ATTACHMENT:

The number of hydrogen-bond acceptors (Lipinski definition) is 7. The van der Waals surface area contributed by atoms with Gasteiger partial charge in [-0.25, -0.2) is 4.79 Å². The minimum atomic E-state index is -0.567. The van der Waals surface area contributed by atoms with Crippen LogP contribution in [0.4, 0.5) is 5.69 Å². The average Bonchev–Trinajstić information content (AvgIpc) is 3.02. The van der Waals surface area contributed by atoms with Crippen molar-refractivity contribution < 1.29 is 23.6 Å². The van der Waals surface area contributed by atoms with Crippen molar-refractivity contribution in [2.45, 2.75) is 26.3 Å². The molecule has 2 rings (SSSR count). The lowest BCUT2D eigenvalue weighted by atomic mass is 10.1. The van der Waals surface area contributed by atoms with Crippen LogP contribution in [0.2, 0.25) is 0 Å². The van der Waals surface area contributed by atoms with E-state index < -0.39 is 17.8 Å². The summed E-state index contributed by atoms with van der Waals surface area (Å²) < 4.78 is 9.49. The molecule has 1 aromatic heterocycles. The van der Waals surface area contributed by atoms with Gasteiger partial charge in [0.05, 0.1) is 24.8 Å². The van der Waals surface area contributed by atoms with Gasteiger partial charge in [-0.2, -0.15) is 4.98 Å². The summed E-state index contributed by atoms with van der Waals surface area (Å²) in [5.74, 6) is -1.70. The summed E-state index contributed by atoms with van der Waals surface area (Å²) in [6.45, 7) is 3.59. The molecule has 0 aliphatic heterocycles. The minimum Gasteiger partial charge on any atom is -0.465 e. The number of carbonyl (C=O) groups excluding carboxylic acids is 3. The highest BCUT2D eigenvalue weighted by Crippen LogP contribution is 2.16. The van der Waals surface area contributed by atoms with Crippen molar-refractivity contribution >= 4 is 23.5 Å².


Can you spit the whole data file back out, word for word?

The number of hydrogen-bond acceptors (Lipinski definition) is 7. The van der Waals surface area contributed by atoms with Gasteiger partial charge in [-0.25, -0.2) is 4.79 Å². The minimum atomic E-state index is -0.567. The van der Waals surface area contributed by atoms with Crippen LogP contribution in [0.4, 0.5) is 5.69 Å². The average Bonchev–Trinajstić information content (AvgIpc) is 3.02. The van der Waals surface area contributed by atoms with Crippen molar-refractivity contribution < 1.29 is 23.6 Å². The van der Waals surface area contributed by atoms with Crippen molar-refractivity contribution in [2.45, 2.75) is 26.3 Å². The molecule has 2 rings (SSSR count). The lowest BCUT2D eigenvalue weighted by atomic mass is 10.1. The van der Waals surface area contributed by atoms with Crippen LogP contribution in [0.2, 0.25) is 0 Å². The van der Waals surface area contributed by atoms with E-state index < -0.39 is 17.8 Å². The summed E-state index contributed by atoms with van der Waals surface area (Å²) < 4.78 is 9.49. The molecule has 1 aromatic heterocycles. The van der Waals surface area contributed by atoms with Gasteiger partial charge in [0.05, 0.1) is 24.8 Å². The van der Waals surface area contributed by atoms with Gasteiger partial charge in [-0.2, -0.15) is 4.98 Å². The summed E-state index contributed by atoms with van der Waals surface area (Å²) in [5.74, 6) is -1.70. The summed E-state index contributed by atoms with van der Waals surface area (Å²) in [6.45, 7) is 3.59. The molecule has 0 aliphatic heterocycles. The minimum Gasteiger partial charge on any atom is -0.465 e. The number of carbonyl (C=O) groups excluding carboxylic acids is 3. The highest BCUT2D eigenvalue weighted by Crippen LogP contribution is 2.16. The van der Waals surface area contributed by atoms with Crippen molar-refractivity contribution >= 4 is 23.5 Å².